Son needs to step up for Korea but can’t do it on his own

Carlos urges Brazil to win Copa America as “perfect preparation for the 2022 World Cup”

John Duerden John Duerden

John Duerden on the pressure facing the Tottenham star as the spearhead of an unspectacular Korean side.

The South Korean city of Chuncheon is well-known around certain parts of Asia for two reasons. It is the home of the spicy chicken dish called ‘Dak Galbi’ that can these days be eaten at restaurants all over East and Southeast Asia. It is one of those great Korean dishes that you cook yourself. Also, it is where the hit drama ‘Winter Sonata’ was filmed. It is a pleasant part of the world.

It is also the hometown of Son Heung-min, a place where he returns whenever he can, not least to help out at his father’s football academy. Fans in Korea will be hoping that he does not have too much time to head back to the lake city this summer as he will be spending much of the summer in Russia.

Son’s stay in Brazil four years ago was all too short as the Taeguk Warriors struggled to collect just a single point from three games. In 2014, he was only 21 and still perhaps the team’s best performer at a dismal World Cup.

The youngster returned home to be showered with a hail of ‘yeot’, traditional Korean sweets and a traditional greeting for a returning team that has underperformed. All knew that they were not aimed at Son but it was still an unpleasant experience.

No other player in Asia has as much written about him as Son, both inside and outside his homeland. The general consensus in the Land of the Morning Calm is that if Korea is to have any chance of getting out of a tough group containing Germany, Sweden and Mexico then it is all down to Son – if he plays well, it can happen. If not, then it won’t. The pressure that every big player welcomes is in danger of becoming too big and all-pervasive.

Korea don’t have many players that will scare defenders but Son is one. At the moment, perhaps the only one. The pressure on the star has only increased since the injury to Kwon Chang-hoon on the final day of the French season in May. Kwon had scored 11 goals from midfield for mid-table Dijon and was looking red-hot and there was a feeling that he was going to have a great World Cup.

Now Kwon is gone and even more hopes are gathering around the head of the main man like a fried egg on bibimbap. This looks to be affecting his play which is not a surprise given the months of conversation about his role in the team. Against Bosnia-Herzegovina on June 1, the forward was trying to do everything himself: shooting when there were better options, dribbling when there were better options, not passing… well, you get the idea. Son is best when he follows his instincts. When he is not doing so then his effectiveness can be much reduced.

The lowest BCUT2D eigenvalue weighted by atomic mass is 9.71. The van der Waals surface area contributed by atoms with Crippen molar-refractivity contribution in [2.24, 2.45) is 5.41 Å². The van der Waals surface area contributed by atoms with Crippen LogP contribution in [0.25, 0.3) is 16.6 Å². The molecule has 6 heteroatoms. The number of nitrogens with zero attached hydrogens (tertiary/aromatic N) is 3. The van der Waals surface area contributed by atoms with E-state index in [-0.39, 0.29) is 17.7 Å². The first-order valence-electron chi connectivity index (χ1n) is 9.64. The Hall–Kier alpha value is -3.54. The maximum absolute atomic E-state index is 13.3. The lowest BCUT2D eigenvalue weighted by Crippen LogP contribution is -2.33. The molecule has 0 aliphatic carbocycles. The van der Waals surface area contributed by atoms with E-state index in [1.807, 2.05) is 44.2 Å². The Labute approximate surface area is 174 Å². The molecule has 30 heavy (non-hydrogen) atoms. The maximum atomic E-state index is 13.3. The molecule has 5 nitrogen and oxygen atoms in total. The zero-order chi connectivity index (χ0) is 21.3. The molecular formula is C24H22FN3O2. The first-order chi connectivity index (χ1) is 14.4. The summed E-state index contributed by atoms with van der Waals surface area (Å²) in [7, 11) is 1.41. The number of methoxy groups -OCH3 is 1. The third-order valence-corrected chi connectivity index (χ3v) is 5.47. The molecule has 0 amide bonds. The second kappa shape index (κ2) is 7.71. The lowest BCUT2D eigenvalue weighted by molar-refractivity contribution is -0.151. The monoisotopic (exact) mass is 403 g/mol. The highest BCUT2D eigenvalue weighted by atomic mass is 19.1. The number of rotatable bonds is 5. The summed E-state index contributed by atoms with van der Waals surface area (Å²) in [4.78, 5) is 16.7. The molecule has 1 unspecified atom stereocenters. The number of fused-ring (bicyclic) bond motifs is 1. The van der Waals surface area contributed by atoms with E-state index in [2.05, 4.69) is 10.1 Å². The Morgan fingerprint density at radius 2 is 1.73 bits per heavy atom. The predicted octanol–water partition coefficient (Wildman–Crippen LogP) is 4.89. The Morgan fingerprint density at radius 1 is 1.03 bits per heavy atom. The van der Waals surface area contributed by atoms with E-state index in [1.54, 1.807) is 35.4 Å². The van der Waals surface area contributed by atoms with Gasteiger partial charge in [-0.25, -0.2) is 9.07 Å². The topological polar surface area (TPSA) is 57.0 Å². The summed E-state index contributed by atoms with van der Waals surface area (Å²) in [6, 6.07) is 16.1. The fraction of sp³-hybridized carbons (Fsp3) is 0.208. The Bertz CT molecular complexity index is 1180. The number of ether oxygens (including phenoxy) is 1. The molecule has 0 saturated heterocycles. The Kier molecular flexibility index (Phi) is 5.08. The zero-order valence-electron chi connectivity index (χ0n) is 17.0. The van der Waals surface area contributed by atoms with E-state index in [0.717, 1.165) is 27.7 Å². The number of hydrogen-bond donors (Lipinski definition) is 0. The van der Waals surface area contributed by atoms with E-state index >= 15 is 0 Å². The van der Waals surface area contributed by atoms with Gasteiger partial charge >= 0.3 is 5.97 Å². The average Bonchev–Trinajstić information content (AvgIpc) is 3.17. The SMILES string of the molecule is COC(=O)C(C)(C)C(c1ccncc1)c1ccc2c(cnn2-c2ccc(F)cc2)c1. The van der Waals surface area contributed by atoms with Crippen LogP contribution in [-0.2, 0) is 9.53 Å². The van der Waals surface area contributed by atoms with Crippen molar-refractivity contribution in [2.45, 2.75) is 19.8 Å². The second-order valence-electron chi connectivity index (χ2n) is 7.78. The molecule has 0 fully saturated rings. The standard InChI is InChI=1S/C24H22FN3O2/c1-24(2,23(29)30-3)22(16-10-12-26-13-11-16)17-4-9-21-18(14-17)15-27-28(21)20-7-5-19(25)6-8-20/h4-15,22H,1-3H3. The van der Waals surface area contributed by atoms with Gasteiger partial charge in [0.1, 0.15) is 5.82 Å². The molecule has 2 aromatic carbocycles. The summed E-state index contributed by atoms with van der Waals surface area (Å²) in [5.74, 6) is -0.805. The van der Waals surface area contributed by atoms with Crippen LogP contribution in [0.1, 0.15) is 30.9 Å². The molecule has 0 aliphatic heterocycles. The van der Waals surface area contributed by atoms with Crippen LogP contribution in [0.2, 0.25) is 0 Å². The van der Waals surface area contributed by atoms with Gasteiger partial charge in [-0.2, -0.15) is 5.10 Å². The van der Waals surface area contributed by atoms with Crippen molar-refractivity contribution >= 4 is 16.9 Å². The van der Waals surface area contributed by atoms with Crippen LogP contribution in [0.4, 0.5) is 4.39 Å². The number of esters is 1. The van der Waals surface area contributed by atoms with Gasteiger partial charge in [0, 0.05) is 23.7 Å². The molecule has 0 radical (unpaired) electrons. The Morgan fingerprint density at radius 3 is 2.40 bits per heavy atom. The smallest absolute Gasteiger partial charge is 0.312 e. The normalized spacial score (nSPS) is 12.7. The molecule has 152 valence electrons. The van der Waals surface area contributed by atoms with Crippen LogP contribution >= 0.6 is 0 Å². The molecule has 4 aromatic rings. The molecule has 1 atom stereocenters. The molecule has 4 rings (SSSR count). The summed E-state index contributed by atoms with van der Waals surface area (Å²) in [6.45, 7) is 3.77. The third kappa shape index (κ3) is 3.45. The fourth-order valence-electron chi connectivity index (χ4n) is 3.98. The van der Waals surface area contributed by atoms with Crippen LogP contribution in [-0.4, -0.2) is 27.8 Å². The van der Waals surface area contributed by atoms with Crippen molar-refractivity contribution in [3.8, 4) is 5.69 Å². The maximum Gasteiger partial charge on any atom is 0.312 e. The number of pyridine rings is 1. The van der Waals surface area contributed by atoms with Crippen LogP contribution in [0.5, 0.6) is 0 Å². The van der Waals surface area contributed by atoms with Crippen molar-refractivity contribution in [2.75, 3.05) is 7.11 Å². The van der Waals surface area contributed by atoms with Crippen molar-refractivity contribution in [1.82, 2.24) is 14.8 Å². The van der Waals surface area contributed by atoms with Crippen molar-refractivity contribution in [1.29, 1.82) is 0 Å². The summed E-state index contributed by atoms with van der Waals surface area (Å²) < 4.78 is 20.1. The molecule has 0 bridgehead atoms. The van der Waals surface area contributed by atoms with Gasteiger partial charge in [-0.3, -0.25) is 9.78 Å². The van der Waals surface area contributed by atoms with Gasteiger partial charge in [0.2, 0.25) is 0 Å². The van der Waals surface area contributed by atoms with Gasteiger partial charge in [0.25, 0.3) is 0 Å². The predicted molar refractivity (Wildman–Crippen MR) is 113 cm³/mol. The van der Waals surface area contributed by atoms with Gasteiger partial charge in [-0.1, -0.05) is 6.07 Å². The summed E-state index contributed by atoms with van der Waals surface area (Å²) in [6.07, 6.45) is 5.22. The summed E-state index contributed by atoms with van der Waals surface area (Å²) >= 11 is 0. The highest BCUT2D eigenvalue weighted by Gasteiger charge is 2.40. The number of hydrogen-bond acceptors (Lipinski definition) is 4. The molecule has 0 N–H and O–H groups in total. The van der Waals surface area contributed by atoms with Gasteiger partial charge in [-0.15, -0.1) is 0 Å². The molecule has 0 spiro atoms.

Korea are likely to adopt a formation that Shin believes will get the best out of Son and that is 4-4-2. He has also talked to Son’s boss at Tottenham, Mauricio Pochettino, about ways to get the best out of the player.

The formation may suit Son but the quality that surrounds him for country doesn’t match that of his club even if there is not much Shin can do about that. The 25-year-old scored 18 times this season for Spurs and has continued to show what a talent he is. Yet that has often not been the case for his country.

At various times over the years in the red shirt of Korea, the former Bayer Leverkusen man has been on the wing, played as a lone striker and also started behind the number nine. There have been flashes of what he can do but nothing consistent – hardly a criticism given that Korea have been hit and miss for a number of years now.

Son can’t do it on his own and others have to step forward to help relieve some of the burden. Youngsters like Lee Seung-woo and Hwang Hee-chan can make a real name for themselves. Lee Jae-sung has been the best player in the K-League for the past two years and Ki Sung-yueng has to be the leader on the pitch. It is to be hoped that Ki is not fielded too deep and can use his wide passing range to give Son, and the others, the service they need.

Son Heung-min is Korea’s star player and there is nothing wrong with saying that, but while he has to show that he can transfer club form to country, it is not as simple as that. He needs help.